From My Commonplace Book - 50

from Winter: Five Windows on the Season

by Adam Gopnik

. . . [US naval master Dr. E. K.] Kane and his men, on their way to rescue four of their companions in the Arctic in 1854, suffer from hypothermia so severe that they fall asleep for hours at a time standing up, then turn and wake, then turn and mutter, delirious, as a group: [We] laughed immoderately, gibbered, uttered the most frightful imprecations. . . . After the lapse of a few minutes. . . the raving maniacs were changed to sullen and moping idiots, weeping and blubbering like children, and in this condition all would move on mechanically for perhaps a half a mile, when, as if all were actuated by one disorderly spirit, another outburst would take place, and the former scene of maniacal fury was reenacted. They would pause, fall asleep, or keep themselves awake by eating snow not as a frozen liquid, not for water, but because it burned their faces so intensely that it would keep them from that hypothermic slumber. And stumble on, and hallucinate, and sleep for a few minutes, burn their mouths awake, and stumble on again. On another voyage, rats sneak on board in New York, breed inside the ship, and then come out to ravage all the stores when the cold strikes in Frobisher Bay, and the rats ravage the stores so thoroughly that the men are then forced to eat rats as their regular diet! (The Inuit dance in and out of these stories in much better shape; an Inuit woman travels forty miles with a newborn baby just to see white men, and then she goes back while they shiver in wonder at her aplomb.)

. . .

There's no better place to get the taste, the vibe, of high Victorian virtue and nonsense than in the loneliness of the Far North. The Arctic, and later the Antarctic, explorers are prepared to face the snows in exchange for the absolute experience. They are also sponsored by Nabisco and Cadbury and Harrods. They go out to show what men can endure, and on board ship, as they winter in, they publish their own newspapers, one called the Polar Times. They put on pantomimes, they engage in burlesque cross-dressing, they perform puppet shows and Shakespeare plays. The intersection of Romantic and middle class values is never more comic than aboard the polar vessels. . . .

Adam Gopnik (American, born in Philadelphia, Penyslvania, 1956) grew up in Montreal, Quebec. He has worked as a staff writer for The New Yorker since 1986. In celebration of the 50th anniversary of the Canadian Massey Lectures this year, Adam Gopnik was chosen as noted speaker and delivered five lectures in five Canadian cities based on his book Winter.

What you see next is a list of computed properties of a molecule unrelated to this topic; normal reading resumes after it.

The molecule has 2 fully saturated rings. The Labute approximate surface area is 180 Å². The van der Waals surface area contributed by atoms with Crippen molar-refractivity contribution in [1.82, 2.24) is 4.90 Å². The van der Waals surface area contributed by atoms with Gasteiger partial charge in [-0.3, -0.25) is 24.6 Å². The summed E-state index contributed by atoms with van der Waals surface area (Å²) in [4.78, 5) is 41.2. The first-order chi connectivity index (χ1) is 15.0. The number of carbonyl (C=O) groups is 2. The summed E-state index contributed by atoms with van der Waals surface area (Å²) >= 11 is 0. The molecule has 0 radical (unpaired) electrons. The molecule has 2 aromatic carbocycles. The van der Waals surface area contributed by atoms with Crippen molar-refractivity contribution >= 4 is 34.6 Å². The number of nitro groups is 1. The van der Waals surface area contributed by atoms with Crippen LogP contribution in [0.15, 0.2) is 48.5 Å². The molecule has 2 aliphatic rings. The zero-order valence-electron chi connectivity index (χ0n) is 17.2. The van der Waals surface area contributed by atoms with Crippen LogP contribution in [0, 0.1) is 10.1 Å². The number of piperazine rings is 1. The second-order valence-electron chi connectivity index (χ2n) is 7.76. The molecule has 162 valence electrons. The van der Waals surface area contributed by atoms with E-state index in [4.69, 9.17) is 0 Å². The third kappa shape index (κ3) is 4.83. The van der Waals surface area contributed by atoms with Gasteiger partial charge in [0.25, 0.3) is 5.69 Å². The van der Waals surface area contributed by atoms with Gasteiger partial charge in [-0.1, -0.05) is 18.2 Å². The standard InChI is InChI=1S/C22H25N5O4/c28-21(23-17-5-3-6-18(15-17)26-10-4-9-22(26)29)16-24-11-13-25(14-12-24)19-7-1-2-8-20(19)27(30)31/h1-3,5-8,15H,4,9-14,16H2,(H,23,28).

One hundred years ago this week Norwegian explorer Roald Amundsen and his team reached the South Pole, more than a month ahead of Englishman Robert Scott and his team.


Delightful Merry - the thought of Harrods and Cadburys in polar regions - what is about the Victorians so very sure of themselves - at least Scott didn't eat his dogs I hear so as failures in the race to the pole we Brits comfort ourselves slightly. But of course exposure to extreme cold brings on awful things.
Thank you, Enid, for your comment.

I wish I had worded the last sentence differently so it didn't suggest I might be denigrating the efforts of Englishman Robert Scott and his team. Robert Scott and the other four men died on their return journey.

I'm just finding this out. I can't say why I've never been interested in polar exploration. Well, I could say, but I best not go on and on in this little box that reminds me of a block of ice.
Let's think of warm things Merry - I'd never have made the arctic - preferring warmth of Africa - a geat let down to Victorian ancestors certainly.! Except mine involved in temperate european gardens - could that be wiser and more comfortable. And better for your winter moss garden.

Just an experiment here, Enid, to see if I can post a photo in the comment box.

Yes, I agree: let's just stay in our temperate gardens and enjoy ourselves.

Ok, that did work. Here are the bathtub toys mentioned previously in the blog, Enid, plus a wooden frog in a swing (on a spring) and Jane Austen action figure. Also the moss garden in the little rectangular dish, recently brought in from the back step. These were all gifts. Why other people thought I need these I'm not sure. The moss, of course, made a gift of itself, a volunteer to the container where another plant had died.

This is my team. Consequently I don't foresee that we will be setting off on a polar expedition anytime soon.

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